Peony and the rose: social change and fragrance marketing in China bath market
Chow Wah Chan
Paper short abstract:
With data on the Chinese bath market, I present the relationship between social change and fragrance preference in China challenging the linear history of fragrance common in the fragrance industry.
Paper long abstract:
Smell is one of the senses to understand the world around us. Despite its importance, it is the least understood of our senses and one of the least researched in anthropology. I present how European centric fragrance profiles were able to dominate the market not only in China but the rest of Asia Pacific as evidenced by the market share of Lux the leading beauty bath brand in China and Asia Pacific. This is despite the fact that the sensory culture of the west has shifted in favor of a vision centric culture at the expense of other sensory modes including that of the smell. (Classen Constance, 1993) It is thus remarkable that western fragrance preferences have been able to exert itself via bath products in Asia especially when cultures such as in China have a long unbroken tradition of fragrance appreciation as shown in poetry, arts and even tea appreciation. In 2007, a Chinese brand Liushen defeated Lux to become the most popular beauty bath product brand in China. This, I proposed is a result of social capital accumulated from preceding decades of economic and social development. The data challenges the linear history of fragrances commonly used in the fragrance industry that sees the west as the center diffusing and export trends to the rest. I propose a parallel history of fragrances and understanding the ways in which social forces propel these non-western profiles into products and public consciousness.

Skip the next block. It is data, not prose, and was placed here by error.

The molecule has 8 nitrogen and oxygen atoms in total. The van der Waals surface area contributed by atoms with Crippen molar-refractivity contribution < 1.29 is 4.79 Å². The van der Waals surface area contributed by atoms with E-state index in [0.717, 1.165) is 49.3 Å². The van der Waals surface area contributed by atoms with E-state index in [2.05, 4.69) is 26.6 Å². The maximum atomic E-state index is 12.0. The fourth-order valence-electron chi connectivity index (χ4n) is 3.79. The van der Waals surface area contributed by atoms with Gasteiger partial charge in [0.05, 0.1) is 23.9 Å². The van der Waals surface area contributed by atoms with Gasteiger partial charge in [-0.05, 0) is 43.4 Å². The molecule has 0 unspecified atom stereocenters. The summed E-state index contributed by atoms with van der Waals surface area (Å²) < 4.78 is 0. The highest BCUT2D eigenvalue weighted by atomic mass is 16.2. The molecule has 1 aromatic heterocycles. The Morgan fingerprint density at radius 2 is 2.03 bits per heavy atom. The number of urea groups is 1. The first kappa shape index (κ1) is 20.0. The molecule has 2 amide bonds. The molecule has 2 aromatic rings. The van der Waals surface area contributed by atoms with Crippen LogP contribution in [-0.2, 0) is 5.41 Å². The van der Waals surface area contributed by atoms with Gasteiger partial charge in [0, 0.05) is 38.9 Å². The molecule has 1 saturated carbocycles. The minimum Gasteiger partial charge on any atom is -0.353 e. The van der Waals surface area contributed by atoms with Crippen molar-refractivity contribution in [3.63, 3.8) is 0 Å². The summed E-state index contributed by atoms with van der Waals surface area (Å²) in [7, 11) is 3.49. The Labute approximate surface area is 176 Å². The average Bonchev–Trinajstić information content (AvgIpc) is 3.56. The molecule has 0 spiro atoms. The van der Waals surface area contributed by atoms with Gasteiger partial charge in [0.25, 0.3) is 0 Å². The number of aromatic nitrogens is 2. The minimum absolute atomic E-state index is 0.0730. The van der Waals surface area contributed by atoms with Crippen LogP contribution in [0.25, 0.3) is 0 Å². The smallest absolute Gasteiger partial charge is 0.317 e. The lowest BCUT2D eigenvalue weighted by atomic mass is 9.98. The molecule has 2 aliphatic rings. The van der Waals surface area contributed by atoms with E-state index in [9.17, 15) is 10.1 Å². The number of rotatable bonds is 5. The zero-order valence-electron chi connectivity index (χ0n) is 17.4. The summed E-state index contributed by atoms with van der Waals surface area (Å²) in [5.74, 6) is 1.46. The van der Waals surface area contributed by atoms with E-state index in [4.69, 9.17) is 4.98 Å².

Anthropology in the material world